Hello again with another post of the column [RetroConsole]. Today I’ll talk about another unlucky system that probably relied too much on the prestige of the company who made it. This is the day of the Amiga CD32, the last attempt made by Commodore to enter the console market. The console has been released exactly 25 years ago, on September 19th, 1993.
The story in a nutshell
When you say “Commodore” most of people don’t think about the hierarchy in the Navy but their mind go straight to the most famous and best selling computer of all time, the Commodore 64. After the tremendous success of this platform, the company tried several times to enter the consumet electronic market with some projects of home consoles capable to play games, like the successful ones that came out between the end of the 80s and the early 90s: NES, SNES, Master System and Mega Drive.
Commodore’s first attempt to enter the console market has been the C64GS (where GS stands for Game System) in 1990; however the limited number of units produced (less than 10000) and the fact that was compatible with the C64 made the console a huge insuccess. Commodore tried again in 1991 with the CDTV, a multimedial system à la Pioneer LaserActive or the CD-i, but the high retail price (999$!!!) and its gargantuan proportions enshrined another failure for the company.
The third and last attempt made by Commodore was the CD32. Put on the market exploiting the Amiga brand it was one of the first wave of CD-based console. This time the idea proved to be a good one for Commodore and their console until the advent of the PlayStation has been the best selling CD-based machine but there was another sword hanging on the company’s head. They were in dire straits and despite the good sales of the CD32 they had to pull the plug to the project and they filed for bankrupcy in early 1994.
The heart of the CD 32 is a Motorola 68EC020 CPU clocked @14.32 MHz in the NTSC region or 14.18 MHz in PAL region and has 2MB of RAM and 1MB of ROM.
The CD32 controller is quite a childish-looking one. It’s a son of the SNES controller with a D-pad on the left, four action buttons on the right and two side buttons, one on the right and one on the left. Its crescent-like shape makes it look like a mezzaluna knife (a mandatory tool for an italian like I am) and it’s famous for having a rather bad D-pad control. Well, the good thing is that you can always chop the parsley with it.
The CD32 was based on the Amiga architecture, perfect to display 2D images but unsuitable to render 3D polygons and this in the early 90s, when 3D games were staring to become popular. Commodore tried to patch up this problem adding a the custom chip Akiko dedicated to the conversion from planar to chuncky graphics but this cheap trick wasn’t enough to show fully rendered 3D graphics. Plus the CD32 was unable to decode MPEG-1 format and in order to do so it needed a special peripheral (like the FMV digital video cartridge for the CD-i).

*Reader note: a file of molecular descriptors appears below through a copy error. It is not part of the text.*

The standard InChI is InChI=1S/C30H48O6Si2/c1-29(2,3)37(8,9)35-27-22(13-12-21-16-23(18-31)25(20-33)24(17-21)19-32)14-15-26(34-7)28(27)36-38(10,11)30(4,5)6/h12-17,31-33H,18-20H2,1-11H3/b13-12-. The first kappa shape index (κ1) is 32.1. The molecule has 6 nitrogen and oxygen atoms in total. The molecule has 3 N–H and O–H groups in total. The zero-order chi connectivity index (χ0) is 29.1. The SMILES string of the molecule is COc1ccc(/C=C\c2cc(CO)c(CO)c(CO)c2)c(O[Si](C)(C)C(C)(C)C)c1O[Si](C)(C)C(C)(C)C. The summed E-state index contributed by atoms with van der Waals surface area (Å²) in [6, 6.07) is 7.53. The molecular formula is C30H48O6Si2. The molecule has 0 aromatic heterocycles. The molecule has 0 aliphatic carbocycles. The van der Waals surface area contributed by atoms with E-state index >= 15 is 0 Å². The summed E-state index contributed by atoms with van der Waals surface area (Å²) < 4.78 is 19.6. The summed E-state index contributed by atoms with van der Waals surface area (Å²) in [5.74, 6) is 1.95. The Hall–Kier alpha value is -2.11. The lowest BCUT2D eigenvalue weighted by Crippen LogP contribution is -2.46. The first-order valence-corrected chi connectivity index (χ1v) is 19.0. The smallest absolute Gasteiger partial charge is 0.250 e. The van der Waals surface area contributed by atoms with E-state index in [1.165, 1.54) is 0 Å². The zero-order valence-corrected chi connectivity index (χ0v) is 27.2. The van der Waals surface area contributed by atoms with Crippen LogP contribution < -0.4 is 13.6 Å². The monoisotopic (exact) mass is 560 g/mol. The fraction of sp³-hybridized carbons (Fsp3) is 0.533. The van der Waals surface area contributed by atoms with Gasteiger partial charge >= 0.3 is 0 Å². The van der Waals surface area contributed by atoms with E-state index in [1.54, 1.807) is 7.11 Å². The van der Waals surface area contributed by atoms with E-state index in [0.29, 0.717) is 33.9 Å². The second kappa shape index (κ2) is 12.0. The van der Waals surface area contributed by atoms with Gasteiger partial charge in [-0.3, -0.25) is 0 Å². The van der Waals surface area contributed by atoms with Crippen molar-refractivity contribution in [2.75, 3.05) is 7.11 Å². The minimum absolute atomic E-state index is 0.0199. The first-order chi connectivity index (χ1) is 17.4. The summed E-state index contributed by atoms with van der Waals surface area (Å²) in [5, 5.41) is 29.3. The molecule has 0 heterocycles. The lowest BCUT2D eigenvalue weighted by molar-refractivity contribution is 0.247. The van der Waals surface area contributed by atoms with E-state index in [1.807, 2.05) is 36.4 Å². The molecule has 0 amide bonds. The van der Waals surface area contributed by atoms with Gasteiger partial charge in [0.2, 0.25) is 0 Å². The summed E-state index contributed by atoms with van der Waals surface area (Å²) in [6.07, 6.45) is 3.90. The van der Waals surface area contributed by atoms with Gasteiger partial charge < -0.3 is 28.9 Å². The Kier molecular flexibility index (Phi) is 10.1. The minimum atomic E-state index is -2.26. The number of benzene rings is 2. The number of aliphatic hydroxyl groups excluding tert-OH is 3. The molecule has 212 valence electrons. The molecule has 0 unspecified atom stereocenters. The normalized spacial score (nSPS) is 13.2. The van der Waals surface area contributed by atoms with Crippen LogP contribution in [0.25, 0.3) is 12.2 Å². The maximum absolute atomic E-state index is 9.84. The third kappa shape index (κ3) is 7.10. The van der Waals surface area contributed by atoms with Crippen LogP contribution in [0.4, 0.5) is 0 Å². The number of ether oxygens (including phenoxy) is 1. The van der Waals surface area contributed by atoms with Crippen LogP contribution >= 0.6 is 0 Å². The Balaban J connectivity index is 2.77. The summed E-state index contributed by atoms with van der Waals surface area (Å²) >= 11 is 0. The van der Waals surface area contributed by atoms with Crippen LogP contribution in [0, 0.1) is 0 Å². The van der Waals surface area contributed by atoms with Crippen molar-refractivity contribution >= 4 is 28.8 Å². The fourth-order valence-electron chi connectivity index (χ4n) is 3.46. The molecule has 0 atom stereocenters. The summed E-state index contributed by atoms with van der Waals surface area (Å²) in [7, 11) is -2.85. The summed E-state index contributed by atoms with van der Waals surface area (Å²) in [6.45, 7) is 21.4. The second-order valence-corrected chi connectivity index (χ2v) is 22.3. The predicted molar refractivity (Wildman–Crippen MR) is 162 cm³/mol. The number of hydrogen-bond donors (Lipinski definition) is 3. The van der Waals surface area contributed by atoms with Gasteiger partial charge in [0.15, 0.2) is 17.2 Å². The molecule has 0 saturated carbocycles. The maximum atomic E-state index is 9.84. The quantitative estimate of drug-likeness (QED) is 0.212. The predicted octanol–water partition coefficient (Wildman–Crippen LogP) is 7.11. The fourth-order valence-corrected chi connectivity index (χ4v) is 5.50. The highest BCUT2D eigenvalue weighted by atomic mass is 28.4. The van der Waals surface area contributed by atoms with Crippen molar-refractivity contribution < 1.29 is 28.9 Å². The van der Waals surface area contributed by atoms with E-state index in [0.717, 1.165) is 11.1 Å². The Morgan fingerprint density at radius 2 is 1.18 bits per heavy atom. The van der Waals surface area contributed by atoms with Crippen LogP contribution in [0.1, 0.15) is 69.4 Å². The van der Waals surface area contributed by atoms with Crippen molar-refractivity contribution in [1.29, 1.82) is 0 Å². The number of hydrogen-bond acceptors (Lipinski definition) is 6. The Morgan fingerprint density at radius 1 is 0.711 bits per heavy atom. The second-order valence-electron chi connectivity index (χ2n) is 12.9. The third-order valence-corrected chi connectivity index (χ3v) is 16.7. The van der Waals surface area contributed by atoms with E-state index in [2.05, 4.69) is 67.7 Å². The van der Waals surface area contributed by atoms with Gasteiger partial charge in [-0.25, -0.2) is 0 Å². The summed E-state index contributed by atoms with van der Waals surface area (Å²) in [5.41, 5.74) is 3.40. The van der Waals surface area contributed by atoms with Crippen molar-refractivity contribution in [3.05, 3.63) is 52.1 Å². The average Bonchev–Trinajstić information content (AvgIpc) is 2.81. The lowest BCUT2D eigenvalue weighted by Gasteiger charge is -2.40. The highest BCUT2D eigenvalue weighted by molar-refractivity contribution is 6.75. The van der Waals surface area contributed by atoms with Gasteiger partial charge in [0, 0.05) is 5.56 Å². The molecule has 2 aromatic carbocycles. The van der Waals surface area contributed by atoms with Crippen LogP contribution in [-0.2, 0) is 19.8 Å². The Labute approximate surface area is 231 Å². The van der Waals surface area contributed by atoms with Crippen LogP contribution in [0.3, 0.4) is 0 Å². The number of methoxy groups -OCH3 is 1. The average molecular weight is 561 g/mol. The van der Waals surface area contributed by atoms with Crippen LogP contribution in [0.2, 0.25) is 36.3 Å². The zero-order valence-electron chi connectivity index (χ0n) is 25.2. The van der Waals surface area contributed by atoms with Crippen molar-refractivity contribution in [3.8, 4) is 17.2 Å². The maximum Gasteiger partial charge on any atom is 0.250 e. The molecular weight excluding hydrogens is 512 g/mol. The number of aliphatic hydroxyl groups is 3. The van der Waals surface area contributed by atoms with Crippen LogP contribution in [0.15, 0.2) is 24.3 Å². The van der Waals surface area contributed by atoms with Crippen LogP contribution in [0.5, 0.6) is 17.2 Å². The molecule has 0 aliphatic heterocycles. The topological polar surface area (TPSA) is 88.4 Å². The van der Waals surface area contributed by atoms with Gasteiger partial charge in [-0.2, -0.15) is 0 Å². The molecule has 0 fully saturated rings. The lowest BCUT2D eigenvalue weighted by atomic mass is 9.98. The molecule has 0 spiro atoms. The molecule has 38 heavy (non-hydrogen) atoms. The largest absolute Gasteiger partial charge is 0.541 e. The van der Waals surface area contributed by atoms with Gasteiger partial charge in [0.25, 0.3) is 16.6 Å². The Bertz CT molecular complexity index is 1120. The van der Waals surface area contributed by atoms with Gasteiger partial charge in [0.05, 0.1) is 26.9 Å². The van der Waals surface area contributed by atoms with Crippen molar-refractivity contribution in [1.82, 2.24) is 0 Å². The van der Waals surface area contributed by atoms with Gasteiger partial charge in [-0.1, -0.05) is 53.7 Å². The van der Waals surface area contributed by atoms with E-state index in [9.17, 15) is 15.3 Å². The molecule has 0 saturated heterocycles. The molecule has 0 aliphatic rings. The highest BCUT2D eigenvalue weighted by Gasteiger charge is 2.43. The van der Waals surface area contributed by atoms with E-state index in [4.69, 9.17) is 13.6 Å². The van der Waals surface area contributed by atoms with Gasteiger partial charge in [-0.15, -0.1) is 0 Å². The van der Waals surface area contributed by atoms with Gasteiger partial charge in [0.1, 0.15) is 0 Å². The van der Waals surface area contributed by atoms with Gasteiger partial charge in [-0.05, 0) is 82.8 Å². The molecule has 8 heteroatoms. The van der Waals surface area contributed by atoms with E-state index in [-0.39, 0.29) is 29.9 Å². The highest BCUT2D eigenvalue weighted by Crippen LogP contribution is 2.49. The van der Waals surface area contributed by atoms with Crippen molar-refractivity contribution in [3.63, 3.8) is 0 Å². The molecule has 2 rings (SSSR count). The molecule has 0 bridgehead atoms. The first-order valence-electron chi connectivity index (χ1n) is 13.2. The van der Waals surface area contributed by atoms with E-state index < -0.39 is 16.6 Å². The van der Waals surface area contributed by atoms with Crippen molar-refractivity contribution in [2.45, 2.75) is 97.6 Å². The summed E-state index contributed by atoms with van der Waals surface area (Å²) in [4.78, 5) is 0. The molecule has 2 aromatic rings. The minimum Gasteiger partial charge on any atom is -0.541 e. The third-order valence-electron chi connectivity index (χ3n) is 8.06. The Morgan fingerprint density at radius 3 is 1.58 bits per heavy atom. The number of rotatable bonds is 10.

Initially the console was shipped with two (later three) dirrefent games: Diggers, Oscar and Dangerous Street. This last one received twerrible reviews when it came out (3% on Amiga Power…AMIGA Power…) so the console took off with the wrong foot.
Only 175 games were released for the CD32, a small number compared to other console but not that bad considering the short lifespan of the machine.
To be honest there are some good games, but most of them were games that didn’t exploit the horsepower of a CD-based console. For example Flink is an interesting game, a cute platformer with RPG and fighting elements, but it’s a game that could have been released also on the SNES if it weren’t for the massive usage of the storage space of the device.
Banshee is also a good game that winks to Metal Slug, even though is a vertical shooter and Beneath a Steel Sky is a quite good point-and-click adventure, released also on PC (that’s the version I’ve played million times…)
The CD32 was the last effort of Commodore to enter the home console market. Despite an initial success the company collapsed overwhelmed by debts. The consoles already ready to be shipped from the Philippines based facility were blocked due to a pending 10-millions debt Commodore had to pay. The judge ruled that Commodore could not imprt anything so all the consoles never reached the american market, although some pieces were sold for somestic sale in US and Canada. Commodore had to rely on the sole European market but the 100k units sold weren’t enough to save her from the bankrupt so shortly after the release, the CD32 was discontinued.
In this very short time, Commodore tried everything to make the console more than a game console, developing add-ons such a mouse, keyboard and disk drive to transform the CD32 in an Amiga 1200 but without any luck.
On April 29th, 2994 Commodore filed for bankrupt and with it the 7-months history of the CD32 came to a bitter end.